Rodney Allen Brooks

Rodney Allen Brooks
Rodney Brooks in 2005
Born (1954-12-30) December 30, 1954 (age 59)
Adelaide, Australia
Residence U.S.
Nationality Australian
Fields Robotics
Alma mater Stanford University
Flinders University
Influenced Andy Clark

Rodney Allen Brooks (born December 30, 1954) is an Australian roboticist, Fellow of the Australian Academy of Science, author, and robotics entrepreneur, most known for popularizing the actionist approach to robotics. He was a Panasonic Professor of Robotics at the Massachusetts Institute of Technology. He is a founder and former Chief Technical Officer of iRobot[1] and co-Founder, Chairman and Chief Technical Officer of Rethink Robotics (formerly Heartland Robotics). Outside the scientific community Brooks is also known for his appearance in a film featuring him and his work, Fast, Cheap, and Out of Control.[2]

Life

Brooks received a M.A. in pure mathematics from Flinders University of South Australia.

In 1981, he received a Ph.D. in Computer Science from Stanford University under the supervision of Thomas Binford.[3] He has held research positions at Carnegie Mellon University and MIT and a faculty position at Stanford University. He joined the faculty of MIT in 1984. He was as Panasonic Professor of Robotics at the Massachusetts Institute of Technology. He was director of the MIT Computer Science and Artificial Intelligence Laboratory (1997 - 2007), previously "Artificial Intelligence Laboratory".

Brooks left MIT in 2008 to found a new company, Rethink Robotics (formerly Heartland Robotics), where he serves as chairman and Chief Technical Officer.

Work

Academic work

Instead of "computation" as the ultimate conceptual metaphor that helped Artificial Intelligence become a separate discipline in scientific community, he proposed that "action" or behavior are more appropriate to be used in robotics. He wrote, critical of applying the computational metaphor even to the fields where the action metaphor is more appropriate, that:

Some of my colleagues have managed to recast Pluto's orbital behavior as the body itself carrying out computations on forces that apply to it. I think we are perhaps better off using Newtonian mechanics (with a little Einstein thrown in) to understand and predict the orbits of planets and others. It is so much simpler.[4]

In his 1990 paper, "Elephants Don't Play Chess",[5] Brooks argued that in order for robots to accomplish everyday tasks in an environment shared by humans, their higher cognitive abilities, including abstract thinking emulated by symbolic reasoning, need to be based on the primarily sensor-motor interaction ("action") with the environment, complemented by proprioceptive sense which is a key component in hand-eye coordination, pointing out that:

Over time there's been a realization that vision, sound-processing, and early language are maybe the keys to how our brain is organized.[2]
Editor positions

Brooks was also co-founding editor of the International Journal of Computer Vision and is on the editorial boards of various journals including:

  • Adaptive Behavior
  • Artificial Life MIT Press Journal
  • Applied Artificial Intelligence
  • Autonomous Robots Journal
  • New Generation Computing
Memberships

Robots

He experimented with off-the-shelf components, such as Fischer Technik and Lego, and tried to make robots self-replicate by putting together clones of themselves using the components. His robots were put to use, as well. They include the mini-robots that were put to use in oil wells explorations without cables, the robots that searched for survivors at Ground Zero in New York, and the robots used in medicine doing robotic surgery.[2]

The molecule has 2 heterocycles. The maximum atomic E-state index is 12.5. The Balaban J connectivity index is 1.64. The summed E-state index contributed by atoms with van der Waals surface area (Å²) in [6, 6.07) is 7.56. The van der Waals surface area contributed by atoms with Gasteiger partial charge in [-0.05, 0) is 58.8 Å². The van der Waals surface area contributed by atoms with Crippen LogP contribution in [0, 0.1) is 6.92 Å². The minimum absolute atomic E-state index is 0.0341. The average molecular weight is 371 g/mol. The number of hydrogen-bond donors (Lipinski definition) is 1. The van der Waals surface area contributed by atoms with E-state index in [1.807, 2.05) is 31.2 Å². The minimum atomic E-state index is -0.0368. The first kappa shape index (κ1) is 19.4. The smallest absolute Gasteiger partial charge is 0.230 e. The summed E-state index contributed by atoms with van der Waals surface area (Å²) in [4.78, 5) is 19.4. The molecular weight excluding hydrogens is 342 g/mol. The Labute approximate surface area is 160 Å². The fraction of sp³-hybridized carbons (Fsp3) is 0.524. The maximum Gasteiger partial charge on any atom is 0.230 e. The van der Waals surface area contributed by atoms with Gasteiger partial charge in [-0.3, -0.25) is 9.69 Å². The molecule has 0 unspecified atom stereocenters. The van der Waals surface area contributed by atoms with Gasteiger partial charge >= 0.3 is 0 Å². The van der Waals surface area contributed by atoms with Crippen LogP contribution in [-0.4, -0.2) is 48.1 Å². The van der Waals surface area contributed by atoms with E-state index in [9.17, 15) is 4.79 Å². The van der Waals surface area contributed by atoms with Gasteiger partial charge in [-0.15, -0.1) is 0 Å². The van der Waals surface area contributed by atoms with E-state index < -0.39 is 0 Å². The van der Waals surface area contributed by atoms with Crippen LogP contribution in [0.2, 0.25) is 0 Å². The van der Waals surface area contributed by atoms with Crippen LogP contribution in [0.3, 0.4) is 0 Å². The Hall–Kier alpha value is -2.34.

Allen

In the late 1980s, Brooks and his team introduced Allen, a robot using subsumption architecture. Currently, Brooks' work focuses on engineering intelligent robots to operate in unstructured environments, and understanding human intelligence through building humanoid robots.

Baxter
Main article: Baxter (robot)

Introduced in 2012 by Rethink Robotics, an industrial robot named Baxter was intended as the robotic analogue of the early personal computer designed to safely interact with neighboring human workers and be programmable for the performance of simple tasks. The robot stopped if it encountered a human in the way of its robotic arm and has a prominent off switch which its human partner can push if necessary. Costs were projected to be the equivalent of a worker making $4 an hour.[7]

Prizes

Lectureships include:

Film appearances

  • Being himself in the 1996 Errol Morris movie Fast, Cheap and Out of Control (named after one of his scientific papers)
  • cyborg insects on FOXNews[8]
  • Rodney's Robot Revolution (2008)

Selected publications

  • Alernative ISBN 0-8058-1518-X
  • K. Warwick "Out of the Shady age: the best of robotics compilation", Review of Cambrian Intelligence: the early history of AI, by R A Brooks, Times Higher Educational Supplement, p. 32, 15 September 2000.
  • The Relationship Between Matter and Life (in Nature 409, pp. 409–411; 2001)
  • Flesh and Machines: How Robots Will Change Us (Pantheon, 2002) ISBN 0-375-42079-7

References

External links

  • Rethink Robotics
  • TED in 2013
  • TED in 2003
  • Home page
  • The Deep Question Interview with Rodney Brooks by Edge
  • The Past and Future of Behavior Based Robotics Podcast Interview with Rodney Brooks by Talking Robots
  • Intelligence Without Reason seminal criticism of Von Neumann computing architecture
  • BBC article
  • CSAIL Rodney A. Brooks Biography
  • MIT: Cog Shop
  • MIT: Rodney Brooks
  • Rodney A. Brooks Biography
  • Rodney A. Brooks Publications
  • Rodney's Robot Revolution (2008)

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